Google Joins Movement for 'Internet of Things'

The IPSO Alliance, which promotes the use of internet protocol (IP) for smart object communications, has added a new heavy hitter to its lineup. Google has joined the organization-with the end goal of connecting not only cars, phones, and computers but even mundane appliances such as smoke detectors and microwaves. With the addition of Google and four other companies (FUJITSU, Echelon Corp., the Elster Group, and Augusta Systems), the alliance totals 53 member companies.

The end result of IPSO Alliance's vision, according to chairman Geoff Mulligan, is an "internet of things." In an internet of things, household electronics would contain computer chips that allow them to connect to the internet. In this case, if a smoke detector goes off, it would call the fire department and shut off the gas in the house, Mulligan says. What's more, the homeowner could be notified via text message if he or she is out of the house.

"That kind of thing could be done today with IP," Mulligan says. "You could do this for the cost of a $2 or $3 microcontroller." While smart objects exist today, they are controlled by a host of proprietary systems. For instance, your MP3 player might link to your car stereo using one protocol, while your burglar alarm and smoke detectors communicate through a completely different setup. Moving everything to one system would reduce cost and eliminate translation problems that result from having multiple communications protocols.

IPSO supports the transition to IP because it is available, reliable, simple, and easy to use. "We aren't defining a new standard; we're saying the standards are already there," Mulligan says. "IP has already been defined-it's been around for 40 years. We're just saying let's use it, and let's teach people how to use it."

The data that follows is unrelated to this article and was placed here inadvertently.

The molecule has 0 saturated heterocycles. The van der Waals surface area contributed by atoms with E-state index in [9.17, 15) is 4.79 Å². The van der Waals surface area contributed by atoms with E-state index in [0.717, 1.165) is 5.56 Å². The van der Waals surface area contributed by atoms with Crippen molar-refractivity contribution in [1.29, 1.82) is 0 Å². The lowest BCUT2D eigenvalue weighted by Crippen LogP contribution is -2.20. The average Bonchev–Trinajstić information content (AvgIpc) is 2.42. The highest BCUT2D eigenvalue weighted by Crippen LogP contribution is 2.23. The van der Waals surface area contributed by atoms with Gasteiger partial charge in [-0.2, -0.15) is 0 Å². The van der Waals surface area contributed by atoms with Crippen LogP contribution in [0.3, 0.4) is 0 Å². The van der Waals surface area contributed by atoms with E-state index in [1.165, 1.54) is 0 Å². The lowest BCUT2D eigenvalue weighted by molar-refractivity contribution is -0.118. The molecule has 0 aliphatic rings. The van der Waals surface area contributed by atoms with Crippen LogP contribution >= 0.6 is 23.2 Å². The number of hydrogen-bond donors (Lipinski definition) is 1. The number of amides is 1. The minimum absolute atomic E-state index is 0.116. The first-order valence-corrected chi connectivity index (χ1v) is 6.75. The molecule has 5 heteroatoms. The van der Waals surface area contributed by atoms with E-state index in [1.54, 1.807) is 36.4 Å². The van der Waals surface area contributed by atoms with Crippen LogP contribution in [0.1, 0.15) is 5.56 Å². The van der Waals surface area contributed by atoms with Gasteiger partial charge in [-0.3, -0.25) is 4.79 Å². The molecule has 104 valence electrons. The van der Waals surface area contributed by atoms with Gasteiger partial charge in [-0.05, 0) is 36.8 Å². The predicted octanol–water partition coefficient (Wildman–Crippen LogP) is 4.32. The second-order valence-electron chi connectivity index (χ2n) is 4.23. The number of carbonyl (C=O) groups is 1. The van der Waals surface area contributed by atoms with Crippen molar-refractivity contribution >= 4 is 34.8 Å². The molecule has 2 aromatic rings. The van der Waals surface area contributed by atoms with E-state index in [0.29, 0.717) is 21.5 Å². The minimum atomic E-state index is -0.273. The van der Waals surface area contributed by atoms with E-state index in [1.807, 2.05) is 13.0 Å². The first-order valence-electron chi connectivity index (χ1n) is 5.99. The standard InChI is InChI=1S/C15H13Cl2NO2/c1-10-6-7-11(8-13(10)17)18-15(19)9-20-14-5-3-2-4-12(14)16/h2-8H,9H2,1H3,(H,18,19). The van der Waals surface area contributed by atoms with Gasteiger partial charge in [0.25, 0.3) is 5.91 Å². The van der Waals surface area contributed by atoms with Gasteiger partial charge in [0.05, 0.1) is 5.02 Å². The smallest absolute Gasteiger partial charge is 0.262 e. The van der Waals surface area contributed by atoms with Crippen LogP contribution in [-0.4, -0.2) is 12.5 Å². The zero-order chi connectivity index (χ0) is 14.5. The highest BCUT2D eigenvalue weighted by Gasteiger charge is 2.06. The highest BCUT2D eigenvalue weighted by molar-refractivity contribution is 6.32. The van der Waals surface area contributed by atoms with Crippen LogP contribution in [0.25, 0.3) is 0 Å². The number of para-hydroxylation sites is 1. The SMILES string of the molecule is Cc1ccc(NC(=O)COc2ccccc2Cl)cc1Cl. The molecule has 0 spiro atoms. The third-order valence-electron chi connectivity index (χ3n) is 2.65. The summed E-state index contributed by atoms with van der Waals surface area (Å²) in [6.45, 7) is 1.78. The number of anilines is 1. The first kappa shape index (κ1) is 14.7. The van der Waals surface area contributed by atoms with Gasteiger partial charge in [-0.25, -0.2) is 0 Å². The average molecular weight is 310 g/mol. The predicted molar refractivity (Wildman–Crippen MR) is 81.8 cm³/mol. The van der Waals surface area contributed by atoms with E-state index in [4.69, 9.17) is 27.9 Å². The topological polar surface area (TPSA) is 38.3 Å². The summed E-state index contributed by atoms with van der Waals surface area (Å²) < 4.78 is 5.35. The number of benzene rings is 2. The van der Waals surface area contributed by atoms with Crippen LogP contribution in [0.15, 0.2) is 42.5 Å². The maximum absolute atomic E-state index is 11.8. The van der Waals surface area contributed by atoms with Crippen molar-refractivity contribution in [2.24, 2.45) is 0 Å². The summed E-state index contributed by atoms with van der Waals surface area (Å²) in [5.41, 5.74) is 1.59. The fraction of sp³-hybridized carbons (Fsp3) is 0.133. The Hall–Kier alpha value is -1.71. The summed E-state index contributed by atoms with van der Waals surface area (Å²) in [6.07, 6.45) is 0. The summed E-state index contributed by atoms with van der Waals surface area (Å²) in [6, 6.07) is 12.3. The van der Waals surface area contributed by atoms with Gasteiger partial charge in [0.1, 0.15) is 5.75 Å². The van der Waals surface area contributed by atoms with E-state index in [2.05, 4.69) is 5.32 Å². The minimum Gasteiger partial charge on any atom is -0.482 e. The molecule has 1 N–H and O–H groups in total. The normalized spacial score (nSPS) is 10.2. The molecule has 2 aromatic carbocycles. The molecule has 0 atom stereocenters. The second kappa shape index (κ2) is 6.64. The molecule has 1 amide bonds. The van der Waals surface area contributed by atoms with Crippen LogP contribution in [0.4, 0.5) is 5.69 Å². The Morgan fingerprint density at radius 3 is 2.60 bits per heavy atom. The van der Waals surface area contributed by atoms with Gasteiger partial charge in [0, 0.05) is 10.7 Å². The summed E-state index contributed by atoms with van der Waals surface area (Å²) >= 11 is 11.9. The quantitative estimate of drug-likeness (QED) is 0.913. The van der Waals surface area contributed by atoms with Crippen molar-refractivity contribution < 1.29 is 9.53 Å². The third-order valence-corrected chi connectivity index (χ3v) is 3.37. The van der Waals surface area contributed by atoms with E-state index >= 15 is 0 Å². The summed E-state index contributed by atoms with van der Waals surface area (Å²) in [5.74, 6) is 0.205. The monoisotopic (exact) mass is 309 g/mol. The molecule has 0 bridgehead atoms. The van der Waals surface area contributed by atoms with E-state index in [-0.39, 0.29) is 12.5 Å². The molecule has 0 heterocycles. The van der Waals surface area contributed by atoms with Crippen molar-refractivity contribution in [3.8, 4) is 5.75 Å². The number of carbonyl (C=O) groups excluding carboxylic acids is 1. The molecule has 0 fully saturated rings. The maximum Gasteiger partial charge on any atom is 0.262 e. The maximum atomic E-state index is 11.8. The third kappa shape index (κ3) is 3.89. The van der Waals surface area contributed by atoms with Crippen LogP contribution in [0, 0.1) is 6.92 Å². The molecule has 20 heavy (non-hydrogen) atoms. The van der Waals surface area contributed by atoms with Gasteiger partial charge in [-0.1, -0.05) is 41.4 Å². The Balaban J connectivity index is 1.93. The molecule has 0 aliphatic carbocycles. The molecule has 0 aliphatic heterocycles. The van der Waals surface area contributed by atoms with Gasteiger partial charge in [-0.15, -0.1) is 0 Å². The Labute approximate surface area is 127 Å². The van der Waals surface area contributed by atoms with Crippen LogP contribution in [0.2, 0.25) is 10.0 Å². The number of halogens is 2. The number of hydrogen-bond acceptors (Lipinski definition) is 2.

Connecting every appliance to the internet will result in a geometric expansion in the number of devices connected to the internet. Currently, the internet is run on IP version 4 (IPv4), which has been the basis for the internet for close to 30 years. However, with only 4 billion addresses, there are simply not enough to go around. Intec NetCore estimates that all of the IPv4 addresses will be exhausted in September 2011.
Before that happens, however, the framework will be switched from the 32-bit IPv4 to IPv6, which is a 128-bit system, resulting in many more available addresses.

"There's enough addresses in IPv6 to give each grain of sand in the world its own IP address," Mulligan says. While an internet of things will most likely not include grains of sand, connecting appliances and other devices to the internet would certainly necessitate the availability of more IP addresses.

Interest in the IPSO Alliance is not necessarily linked to a desire to create a more-wired set of home appliances on Google's part. Instead, the search giant is more likely interested in the data aggregation possibilities that the back end of an internet of things provides. "Google wants to collect information," Mulligan says. "They say, not specifically about you or I, but in aggregation about people. But they
also want to collect information about things."

"Google's participation in IPSO is a result of its expectation that many devices will become part of the internet environment," Google vice president Vint Cerf said in a press release. Google did not respond to a request for comment. The search giant already operates PowerMeter, an online tool that allows users to view and manage their electricity usage. Such a technology could potentially expand to kitchen appliances, cars, and other everyday items.

"Now, with the internet of things-Google can provide services that get people to use Google to capture data," Mulligan says. "They want to keep abreast of where smart object technology is going so they can be in the right place to provide services."